This December I attended the 2018 Gilbert Club on a rainy day at the University of Maryland. For the uninitiated, the Gilbert Club is an annual meeting of geomorphologists (people who study the shape of the earth as a result of surface processes such as erosion and deposition) that takes place after the annual meeting of the American Geophysical Union. The objective is to share research and build community.
I had never attended before, and I regret to admit that I was only able to attend half the day. However, I was intrigued that the meeting started off with the microphone being passed around to every single attendee to say their name and their affiliation and to state whether they had employment opportunities to offer, or whether they were in search of employment opportunities. The whole process took 50 minutes, and I liked it. It seemed very egalitarian to give each person the mic for a short moment, especially when academia can be hierarchical.
I took the opportunity to do an unofficial demographic survey of the attendees to see what the gender breakdown was. I employed the problematic binary distinction of male/female, and made the categorization primarily based on pitch of voice, as I could not always see the speaker. So, please forgive this casual and simplistic (and possibly discriminatory) methodology. I thought that the numbers might be interesting to other people at the event, despite their crudeness.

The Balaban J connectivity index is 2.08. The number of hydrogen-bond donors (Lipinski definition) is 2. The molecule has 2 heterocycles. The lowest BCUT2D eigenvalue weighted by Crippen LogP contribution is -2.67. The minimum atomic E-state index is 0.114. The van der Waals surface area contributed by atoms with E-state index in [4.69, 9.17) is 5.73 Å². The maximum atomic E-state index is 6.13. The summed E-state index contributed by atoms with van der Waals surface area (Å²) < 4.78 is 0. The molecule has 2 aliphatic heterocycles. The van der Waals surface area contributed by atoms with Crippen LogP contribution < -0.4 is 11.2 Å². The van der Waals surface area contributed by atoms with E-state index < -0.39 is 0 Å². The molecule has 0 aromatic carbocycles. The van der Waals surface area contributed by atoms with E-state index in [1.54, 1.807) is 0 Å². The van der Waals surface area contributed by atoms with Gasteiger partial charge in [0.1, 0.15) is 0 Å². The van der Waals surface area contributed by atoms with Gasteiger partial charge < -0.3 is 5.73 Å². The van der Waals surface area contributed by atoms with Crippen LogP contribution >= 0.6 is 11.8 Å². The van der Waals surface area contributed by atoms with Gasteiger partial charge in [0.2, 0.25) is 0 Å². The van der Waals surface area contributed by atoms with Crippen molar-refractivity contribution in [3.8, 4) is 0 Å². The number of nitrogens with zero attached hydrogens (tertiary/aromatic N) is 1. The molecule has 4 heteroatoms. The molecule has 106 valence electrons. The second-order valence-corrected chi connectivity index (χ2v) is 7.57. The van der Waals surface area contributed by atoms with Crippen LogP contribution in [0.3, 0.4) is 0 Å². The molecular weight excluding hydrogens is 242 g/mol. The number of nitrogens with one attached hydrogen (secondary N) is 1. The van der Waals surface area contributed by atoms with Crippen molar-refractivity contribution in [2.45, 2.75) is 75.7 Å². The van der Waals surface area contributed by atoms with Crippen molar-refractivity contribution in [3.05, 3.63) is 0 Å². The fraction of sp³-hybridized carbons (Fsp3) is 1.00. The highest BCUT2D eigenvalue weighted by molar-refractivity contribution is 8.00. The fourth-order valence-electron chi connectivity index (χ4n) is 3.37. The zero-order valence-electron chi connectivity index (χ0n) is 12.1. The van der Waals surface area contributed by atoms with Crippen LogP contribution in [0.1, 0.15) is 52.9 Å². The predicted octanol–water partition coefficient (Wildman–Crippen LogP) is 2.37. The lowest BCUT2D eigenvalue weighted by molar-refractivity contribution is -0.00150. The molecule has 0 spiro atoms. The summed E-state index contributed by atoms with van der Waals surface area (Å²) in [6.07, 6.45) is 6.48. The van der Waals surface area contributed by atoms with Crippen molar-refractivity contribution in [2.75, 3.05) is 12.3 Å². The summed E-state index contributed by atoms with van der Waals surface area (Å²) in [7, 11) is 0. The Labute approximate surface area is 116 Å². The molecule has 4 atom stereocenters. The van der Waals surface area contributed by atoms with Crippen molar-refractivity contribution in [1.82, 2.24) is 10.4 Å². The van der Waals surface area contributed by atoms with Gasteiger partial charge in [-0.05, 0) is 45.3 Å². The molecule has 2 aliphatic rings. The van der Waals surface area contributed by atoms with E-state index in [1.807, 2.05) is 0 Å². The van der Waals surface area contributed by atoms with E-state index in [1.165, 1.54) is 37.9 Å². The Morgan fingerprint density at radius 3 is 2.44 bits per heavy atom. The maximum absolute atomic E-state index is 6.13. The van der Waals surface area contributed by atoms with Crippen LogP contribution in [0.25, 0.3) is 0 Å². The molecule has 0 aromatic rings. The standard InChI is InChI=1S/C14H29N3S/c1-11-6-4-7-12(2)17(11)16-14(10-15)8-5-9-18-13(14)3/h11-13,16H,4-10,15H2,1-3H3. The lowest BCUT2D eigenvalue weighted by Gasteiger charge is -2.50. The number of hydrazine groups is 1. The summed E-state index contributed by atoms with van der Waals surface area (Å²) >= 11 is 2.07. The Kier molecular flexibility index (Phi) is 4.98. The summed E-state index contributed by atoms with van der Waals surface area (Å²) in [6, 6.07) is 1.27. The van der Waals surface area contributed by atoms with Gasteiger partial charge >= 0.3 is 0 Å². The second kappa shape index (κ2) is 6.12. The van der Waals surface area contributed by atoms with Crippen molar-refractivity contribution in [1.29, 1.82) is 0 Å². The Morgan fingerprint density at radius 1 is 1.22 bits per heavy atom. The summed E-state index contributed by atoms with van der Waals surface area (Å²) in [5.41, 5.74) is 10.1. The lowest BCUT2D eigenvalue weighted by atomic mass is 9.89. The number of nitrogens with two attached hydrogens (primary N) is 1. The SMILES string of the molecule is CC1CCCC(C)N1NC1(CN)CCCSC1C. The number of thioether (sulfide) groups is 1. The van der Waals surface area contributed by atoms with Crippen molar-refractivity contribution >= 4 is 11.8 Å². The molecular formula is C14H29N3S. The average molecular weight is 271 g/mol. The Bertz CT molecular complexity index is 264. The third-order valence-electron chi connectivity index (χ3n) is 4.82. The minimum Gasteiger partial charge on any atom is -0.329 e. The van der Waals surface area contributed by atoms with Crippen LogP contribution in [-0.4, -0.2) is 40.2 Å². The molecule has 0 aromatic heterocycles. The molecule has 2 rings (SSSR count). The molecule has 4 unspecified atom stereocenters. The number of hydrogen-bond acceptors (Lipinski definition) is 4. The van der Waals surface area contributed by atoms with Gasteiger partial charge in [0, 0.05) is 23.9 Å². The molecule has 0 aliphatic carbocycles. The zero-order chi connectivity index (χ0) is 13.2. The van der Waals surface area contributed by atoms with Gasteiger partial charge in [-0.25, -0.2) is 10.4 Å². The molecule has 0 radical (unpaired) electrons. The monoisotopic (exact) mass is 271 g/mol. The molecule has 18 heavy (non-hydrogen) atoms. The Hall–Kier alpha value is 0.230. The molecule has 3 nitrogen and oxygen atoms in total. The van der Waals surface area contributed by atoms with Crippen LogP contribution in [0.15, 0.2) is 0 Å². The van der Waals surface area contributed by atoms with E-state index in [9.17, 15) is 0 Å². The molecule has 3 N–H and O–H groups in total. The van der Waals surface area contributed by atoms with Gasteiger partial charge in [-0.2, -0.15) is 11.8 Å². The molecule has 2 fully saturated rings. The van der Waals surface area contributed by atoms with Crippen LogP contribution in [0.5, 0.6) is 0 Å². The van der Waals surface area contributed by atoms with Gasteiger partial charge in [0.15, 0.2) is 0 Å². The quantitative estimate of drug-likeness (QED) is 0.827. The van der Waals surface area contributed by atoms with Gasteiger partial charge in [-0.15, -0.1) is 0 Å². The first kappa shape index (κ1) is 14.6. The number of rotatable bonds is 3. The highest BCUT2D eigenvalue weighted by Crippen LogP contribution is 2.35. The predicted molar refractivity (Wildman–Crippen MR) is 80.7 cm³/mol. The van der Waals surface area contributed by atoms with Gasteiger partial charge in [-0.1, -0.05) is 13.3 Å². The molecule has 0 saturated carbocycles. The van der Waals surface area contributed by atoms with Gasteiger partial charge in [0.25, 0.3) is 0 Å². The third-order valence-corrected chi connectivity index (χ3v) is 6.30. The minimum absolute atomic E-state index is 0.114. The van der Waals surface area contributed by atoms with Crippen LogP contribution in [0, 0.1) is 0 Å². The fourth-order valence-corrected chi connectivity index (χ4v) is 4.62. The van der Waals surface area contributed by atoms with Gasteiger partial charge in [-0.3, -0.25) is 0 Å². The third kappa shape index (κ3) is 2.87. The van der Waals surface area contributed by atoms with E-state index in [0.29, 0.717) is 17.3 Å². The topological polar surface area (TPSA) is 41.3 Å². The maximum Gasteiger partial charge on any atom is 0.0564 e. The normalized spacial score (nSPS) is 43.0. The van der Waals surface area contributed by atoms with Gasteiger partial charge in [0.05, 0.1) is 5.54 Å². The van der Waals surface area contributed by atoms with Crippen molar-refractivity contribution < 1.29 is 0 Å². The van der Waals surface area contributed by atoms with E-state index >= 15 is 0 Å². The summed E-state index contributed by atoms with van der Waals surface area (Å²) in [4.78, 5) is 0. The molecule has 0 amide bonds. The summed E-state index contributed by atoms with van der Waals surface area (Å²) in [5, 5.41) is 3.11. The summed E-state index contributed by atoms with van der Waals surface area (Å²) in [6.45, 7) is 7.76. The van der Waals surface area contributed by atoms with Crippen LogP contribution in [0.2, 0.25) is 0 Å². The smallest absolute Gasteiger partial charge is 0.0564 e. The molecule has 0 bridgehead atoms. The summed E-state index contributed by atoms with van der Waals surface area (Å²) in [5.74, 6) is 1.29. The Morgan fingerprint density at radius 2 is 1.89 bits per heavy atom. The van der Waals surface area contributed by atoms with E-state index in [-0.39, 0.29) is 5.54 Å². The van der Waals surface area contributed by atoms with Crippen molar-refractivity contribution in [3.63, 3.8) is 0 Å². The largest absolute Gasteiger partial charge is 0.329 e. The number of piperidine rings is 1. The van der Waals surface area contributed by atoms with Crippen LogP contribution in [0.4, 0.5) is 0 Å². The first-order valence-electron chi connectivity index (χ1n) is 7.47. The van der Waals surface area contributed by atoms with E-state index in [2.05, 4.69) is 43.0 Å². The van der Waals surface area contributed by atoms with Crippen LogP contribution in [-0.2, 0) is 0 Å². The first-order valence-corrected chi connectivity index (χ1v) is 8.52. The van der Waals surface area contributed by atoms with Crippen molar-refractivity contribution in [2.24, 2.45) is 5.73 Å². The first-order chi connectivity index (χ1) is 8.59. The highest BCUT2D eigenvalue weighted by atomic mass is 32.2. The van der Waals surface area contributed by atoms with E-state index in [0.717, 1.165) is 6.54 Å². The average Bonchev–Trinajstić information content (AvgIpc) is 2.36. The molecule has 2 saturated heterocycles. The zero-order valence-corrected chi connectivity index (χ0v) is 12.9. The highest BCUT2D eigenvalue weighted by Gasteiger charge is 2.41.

And… drumroll please, I counted 159 men and 86 women during the mic session, meaning that 35% of attendees were women. All things considered, that’s pretty good. In comparison, at the Canadian Geophysical Union conference in 2017 (according to our study published in FACETS) an average of 35% of the audience and 29% of presenters were women in the Earth Surface Processes sub-section. So the Gilbert Club gender breakdown is about par for the course.
I will note that diversity in the geosciences was a strong component of the AGU (and associated) meeting this year. At the Gilbert Club Justin Lawrence, Program Director at the National Science Foundation (NSF) used his 15 minute presentation slot to emphasize the discrepancy between the gender and racial demographics of the American population in general and the demographics of Principal Investigators awarded geoscience grants by the NSF and called the discrepancy ‘unacceptable’. Similarly, the AGU continues to advance an agenda of equity and diversity, offering a suite of E&D sessions this year, as well as a plenary, and in publishing a report on the sexual harassment of women in the geosciences. Notably, the AGU has also updated its ethics policy to make sexual harassment a form of scientific misconduct, stating that it is as bad for science as plagiarism, falsifying data, and so on.